"Lord, I confess that I can be hard on myself. It is too easy to point out my flaws, weaknesses, and mess-ups. Allow me to see myself as you see me—a perfect creation—and help me to have an authentic view of my strengths. Amen."
In "Guard Your Calling, Frodo," author John Ortberg talks about the importance of accepting and understanding our calling—even when the risks seem great. Do you agree with his argument? Why or why not?
"Pay attention to who God made you to be. What are you good at? What do you love to do? Before he met Christ, the apostle Paul was an activist and a zealot—an articulate opponent of the church. When he met Christ, he continued to be an activist and a zealot, but he changed for whom he worked. Acts 9:20 says he at once began to preach in the synagogues that Jesus is the Son of God. He didn't change who he was by design, but he did change the Lordship in his life."—Nancy Ortberg
Think about one of your strengths and gifts. Use it today to give a blessing to someone else's day.
"All women are kingdom participants. We're eternal beings whom Jesus wants to mold in his image. We need to step up to that without apology, without fear, without compromise, and with great obedience to Christ. It starts with reframing how we see ourselves. You may be in a carpool—you're influencing the other children in your car. You may be in a grocery store—you're influencing the checkout person. You may be in corporate America—you're influencing those around you. You don't need to wait to become a woman of influence; you already are one."—Elisa Morgan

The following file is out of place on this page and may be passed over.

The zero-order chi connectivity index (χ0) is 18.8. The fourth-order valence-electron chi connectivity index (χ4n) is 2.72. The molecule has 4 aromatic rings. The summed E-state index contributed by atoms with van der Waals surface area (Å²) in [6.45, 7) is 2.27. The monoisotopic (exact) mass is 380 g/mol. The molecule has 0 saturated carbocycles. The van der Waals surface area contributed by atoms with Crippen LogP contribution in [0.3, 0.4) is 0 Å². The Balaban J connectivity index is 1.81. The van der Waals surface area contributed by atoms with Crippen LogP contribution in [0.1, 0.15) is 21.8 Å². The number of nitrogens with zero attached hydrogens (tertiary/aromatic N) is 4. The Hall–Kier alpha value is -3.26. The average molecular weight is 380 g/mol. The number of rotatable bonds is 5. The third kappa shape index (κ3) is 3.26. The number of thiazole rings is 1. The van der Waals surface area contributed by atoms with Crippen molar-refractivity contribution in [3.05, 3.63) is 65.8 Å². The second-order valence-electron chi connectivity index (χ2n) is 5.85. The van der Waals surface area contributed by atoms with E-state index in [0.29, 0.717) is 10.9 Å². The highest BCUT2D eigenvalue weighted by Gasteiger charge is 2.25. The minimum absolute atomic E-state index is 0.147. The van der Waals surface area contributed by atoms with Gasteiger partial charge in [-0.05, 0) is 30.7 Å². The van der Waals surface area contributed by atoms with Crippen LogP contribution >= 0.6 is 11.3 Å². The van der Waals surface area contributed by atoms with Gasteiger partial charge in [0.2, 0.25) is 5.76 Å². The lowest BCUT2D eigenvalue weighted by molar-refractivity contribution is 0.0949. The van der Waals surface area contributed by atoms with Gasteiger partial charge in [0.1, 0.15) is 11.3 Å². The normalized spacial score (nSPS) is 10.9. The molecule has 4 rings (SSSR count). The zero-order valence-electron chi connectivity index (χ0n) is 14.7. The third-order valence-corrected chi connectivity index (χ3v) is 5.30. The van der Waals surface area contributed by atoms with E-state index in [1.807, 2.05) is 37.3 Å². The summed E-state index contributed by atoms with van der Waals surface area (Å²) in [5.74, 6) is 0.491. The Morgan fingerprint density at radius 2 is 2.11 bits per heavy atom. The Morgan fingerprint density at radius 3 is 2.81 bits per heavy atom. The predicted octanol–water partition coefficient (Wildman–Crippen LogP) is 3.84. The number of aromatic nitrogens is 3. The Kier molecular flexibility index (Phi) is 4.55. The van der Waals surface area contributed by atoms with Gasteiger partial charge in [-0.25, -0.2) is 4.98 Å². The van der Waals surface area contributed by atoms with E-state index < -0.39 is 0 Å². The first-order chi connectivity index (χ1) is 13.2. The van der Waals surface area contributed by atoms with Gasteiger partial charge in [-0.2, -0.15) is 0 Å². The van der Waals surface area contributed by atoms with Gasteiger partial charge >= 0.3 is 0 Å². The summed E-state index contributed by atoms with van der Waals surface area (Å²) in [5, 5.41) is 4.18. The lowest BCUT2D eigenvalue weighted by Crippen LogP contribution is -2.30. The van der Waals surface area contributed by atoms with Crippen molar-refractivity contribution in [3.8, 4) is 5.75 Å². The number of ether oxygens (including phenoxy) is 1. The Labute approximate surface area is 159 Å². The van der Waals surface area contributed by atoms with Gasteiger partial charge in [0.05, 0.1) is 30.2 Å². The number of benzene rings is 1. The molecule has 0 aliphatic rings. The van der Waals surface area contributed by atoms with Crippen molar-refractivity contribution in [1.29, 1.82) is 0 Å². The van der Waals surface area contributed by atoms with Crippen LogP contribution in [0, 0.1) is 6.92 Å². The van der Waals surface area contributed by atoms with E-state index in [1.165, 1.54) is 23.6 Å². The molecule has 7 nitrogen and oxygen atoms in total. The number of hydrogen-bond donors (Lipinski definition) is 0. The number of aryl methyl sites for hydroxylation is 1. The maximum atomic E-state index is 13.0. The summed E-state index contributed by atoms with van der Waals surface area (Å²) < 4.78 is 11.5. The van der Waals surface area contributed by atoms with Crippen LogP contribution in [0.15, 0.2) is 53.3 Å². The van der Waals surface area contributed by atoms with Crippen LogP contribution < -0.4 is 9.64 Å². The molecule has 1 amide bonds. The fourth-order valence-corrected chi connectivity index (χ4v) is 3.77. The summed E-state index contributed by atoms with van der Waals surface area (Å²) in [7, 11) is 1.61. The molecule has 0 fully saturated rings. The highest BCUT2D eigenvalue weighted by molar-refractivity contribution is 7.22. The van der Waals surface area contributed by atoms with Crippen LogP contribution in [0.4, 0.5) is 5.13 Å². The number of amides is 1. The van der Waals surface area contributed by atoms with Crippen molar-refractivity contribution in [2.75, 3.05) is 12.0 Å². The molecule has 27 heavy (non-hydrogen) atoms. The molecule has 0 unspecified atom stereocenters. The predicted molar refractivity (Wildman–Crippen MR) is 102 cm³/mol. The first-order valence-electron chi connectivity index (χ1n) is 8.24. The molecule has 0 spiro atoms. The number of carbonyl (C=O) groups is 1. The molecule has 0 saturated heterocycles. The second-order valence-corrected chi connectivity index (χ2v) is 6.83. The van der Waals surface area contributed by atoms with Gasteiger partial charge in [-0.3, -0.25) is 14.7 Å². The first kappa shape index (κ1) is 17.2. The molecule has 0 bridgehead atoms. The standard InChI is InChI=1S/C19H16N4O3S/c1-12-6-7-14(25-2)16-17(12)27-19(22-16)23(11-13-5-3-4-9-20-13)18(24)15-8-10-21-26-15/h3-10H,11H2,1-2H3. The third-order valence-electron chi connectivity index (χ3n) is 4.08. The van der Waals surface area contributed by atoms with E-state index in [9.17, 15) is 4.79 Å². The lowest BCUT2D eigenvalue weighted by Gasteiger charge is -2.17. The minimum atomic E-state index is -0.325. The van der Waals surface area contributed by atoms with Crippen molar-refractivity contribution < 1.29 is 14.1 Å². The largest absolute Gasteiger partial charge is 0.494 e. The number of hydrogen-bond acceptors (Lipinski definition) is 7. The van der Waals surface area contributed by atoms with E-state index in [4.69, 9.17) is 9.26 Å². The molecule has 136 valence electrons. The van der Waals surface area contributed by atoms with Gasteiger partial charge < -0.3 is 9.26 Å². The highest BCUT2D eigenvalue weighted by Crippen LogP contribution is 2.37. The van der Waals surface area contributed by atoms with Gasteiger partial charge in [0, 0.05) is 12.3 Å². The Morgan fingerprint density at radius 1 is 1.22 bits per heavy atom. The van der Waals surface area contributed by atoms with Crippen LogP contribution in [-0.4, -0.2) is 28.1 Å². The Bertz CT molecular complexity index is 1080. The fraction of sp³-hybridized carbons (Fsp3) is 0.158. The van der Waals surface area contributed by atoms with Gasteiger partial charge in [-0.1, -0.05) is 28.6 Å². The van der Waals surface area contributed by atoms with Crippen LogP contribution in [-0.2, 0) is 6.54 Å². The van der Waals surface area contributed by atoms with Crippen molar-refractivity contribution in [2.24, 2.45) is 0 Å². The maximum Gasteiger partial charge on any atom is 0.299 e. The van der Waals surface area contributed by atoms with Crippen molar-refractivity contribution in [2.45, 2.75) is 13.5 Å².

"Lord, help me to focus on my strengths and not be ashamed of them. Help me to appreciate my weaknesses as opportunities to lean into you. Amen."
Liz Curtis Higgs learned a few things about approval and acceptance during a flight. Read her discovery in "Flying Lesson" and think about how you've found yourself in similar circumstances.
"The present moment is your sole treasure for here is where the will of God is found. Do not insult today by looking for a better tomorrow!"—Francois Fenelon
"Love means … that you can get off your guilt trip about doing legitimate things for your own welfare and benefit. It's okay! … It's not only all right but it's positively good for you to make the most of your life. That what love does; it makes the most of your life, not at anyone else's expense but to the glory of God and to the beneift of other people. If you dreams fit that pattern, don't listen when the devil cries, 'Ego trip! Shame! Shame! You are out for your own advantage.'"—Stanley C. Baldwin, in How to Build Your Christian Character
When you care what people think, that's a byproduct of pride and fear. In what ways do you suffer from this? What are steps you can take to break yourself of this pride and fear?
"If I believe that God, in part, writes our stories for the benefit of others, then I have an opportunity to speak up and share out of my brokenness to help others in the body of Christ. I honestly can say I have learned to love my own story, as I've seen how it enables me to intersect with the pain of others."—Anita Lustrea, in What Women Tell Me
"Owning our own story and loving ourselves through the process is the bravest thing that we will ever do."—Brené Brown
"Thank you, God, for making me exactly the way you did. Thank you for loving me enough to give me the unique gifts and personality that you gave. And thank you for believing in me enough to know that you've entrusted me with an important mission to use my gifts and personality to help others and to grow your kingdom. May I always be found faithful. Amen."